“From a very early age,” Peter Senge writes in his classic book, The Fifth Discipline, “we are taught to break apart problems, to fragment the world.”
This reflex makes complex tasks seem more approachable. But the truth is we all pay a price for this delusion. In the same way a reassembled broken mirror cannot yield an accurate reflection, “we can no longer see the consequences of our actions.” Absent that capacity, “we lose our intrinsic sense of connection to a larger whole.”
To rebuild this capacity, we must acquire the Five Freedoms Project’s second foundational skill of leadership — what Senge calls “systems thinking,” and what I call “seeing the whole board.”
As Senge explains it:
A cloud masses, the sky darkens, leaves twist upward, and we know that it will rain. We also know that the storm run off will feed into groundwater miles away, and the sky will clear by tomorrow. All these events are distant in time and space, and yet they are connected within the same pattern. Each has an influence on the rest, and influence that is usually hidden from view. You can only understand the system of a rainstorm by contemplating the whole, not any individual part of the pattern.
The same principles hold true for the other networks we encounter in our lives:
Business and other human endeavors are also systems. They, too, are bound by invisible fabrics of interrelated actions, which often take years to fully play out their effects on each other. Since we are part of that lacework ourselves, it’s doubly hard to see the whole pattern of change. Instead, we tend to focus on snapshots of isolated parts of the system, and wonder why our deepest problems never seem to get solved. Systems thinking is a conceptual framework, a body of knowledge and tools that has been developed over the past fifty years to make the full patterns clearer, and to help us see how to change them effectively.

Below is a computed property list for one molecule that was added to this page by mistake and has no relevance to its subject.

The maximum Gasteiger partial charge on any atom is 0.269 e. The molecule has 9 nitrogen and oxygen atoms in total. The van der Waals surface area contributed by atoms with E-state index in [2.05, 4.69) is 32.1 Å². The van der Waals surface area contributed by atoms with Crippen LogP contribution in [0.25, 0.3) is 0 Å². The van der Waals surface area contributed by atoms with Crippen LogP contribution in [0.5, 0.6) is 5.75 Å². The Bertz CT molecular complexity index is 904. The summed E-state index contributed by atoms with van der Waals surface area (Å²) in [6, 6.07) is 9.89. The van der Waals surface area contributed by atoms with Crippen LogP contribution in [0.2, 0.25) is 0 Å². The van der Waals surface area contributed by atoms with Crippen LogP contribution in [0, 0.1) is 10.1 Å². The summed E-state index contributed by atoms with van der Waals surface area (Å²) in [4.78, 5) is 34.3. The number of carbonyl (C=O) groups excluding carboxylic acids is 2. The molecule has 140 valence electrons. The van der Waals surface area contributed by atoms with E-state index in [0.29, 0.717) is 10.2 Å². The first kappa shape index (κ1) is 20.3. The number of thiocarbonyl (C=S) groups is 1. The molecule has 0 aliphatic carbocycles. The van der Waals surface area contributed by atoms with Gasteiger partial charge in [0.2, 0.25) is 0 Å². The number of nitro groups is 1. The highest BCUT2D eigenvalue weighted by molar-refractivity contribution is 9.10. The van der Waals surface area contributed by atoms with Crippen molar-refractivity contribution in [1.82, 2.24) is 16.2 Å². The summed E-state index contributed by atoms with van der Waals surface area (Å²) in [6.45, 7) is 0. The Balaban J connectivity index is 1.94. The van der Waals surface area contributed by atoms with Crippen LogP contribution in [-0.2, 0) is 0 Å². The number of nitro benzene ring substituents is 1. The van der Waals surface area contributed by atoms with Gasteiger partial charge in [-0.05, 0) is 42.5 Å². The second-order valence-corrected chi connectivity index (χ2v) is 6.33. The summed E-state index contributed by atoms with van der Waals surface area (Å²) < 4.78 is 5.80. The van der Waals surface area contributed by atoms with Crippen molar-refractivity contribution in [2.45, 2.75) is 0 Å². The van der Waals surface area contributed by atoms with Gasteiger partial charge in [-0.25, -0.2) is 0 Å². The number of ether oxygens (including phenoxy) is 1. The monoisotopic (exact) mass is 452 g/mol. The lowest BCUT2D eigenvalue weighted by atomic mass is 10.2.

Because it helps people see how their personal actions contribute to the world around them, systems thinking is crucial to any healthy, evolving school community. “At the heart of a learning organization,” Senge continues, “is a shift of mind — from seeing ourselves as separate from the world to connected to the world, from seeing problems as caused by someone or something ‘out there’ to seeing how our own actions create the problems we experience.”
To download a PDF of the Prologue (from the book American Schools), click here.
American Schools is available for purchase at Amazon.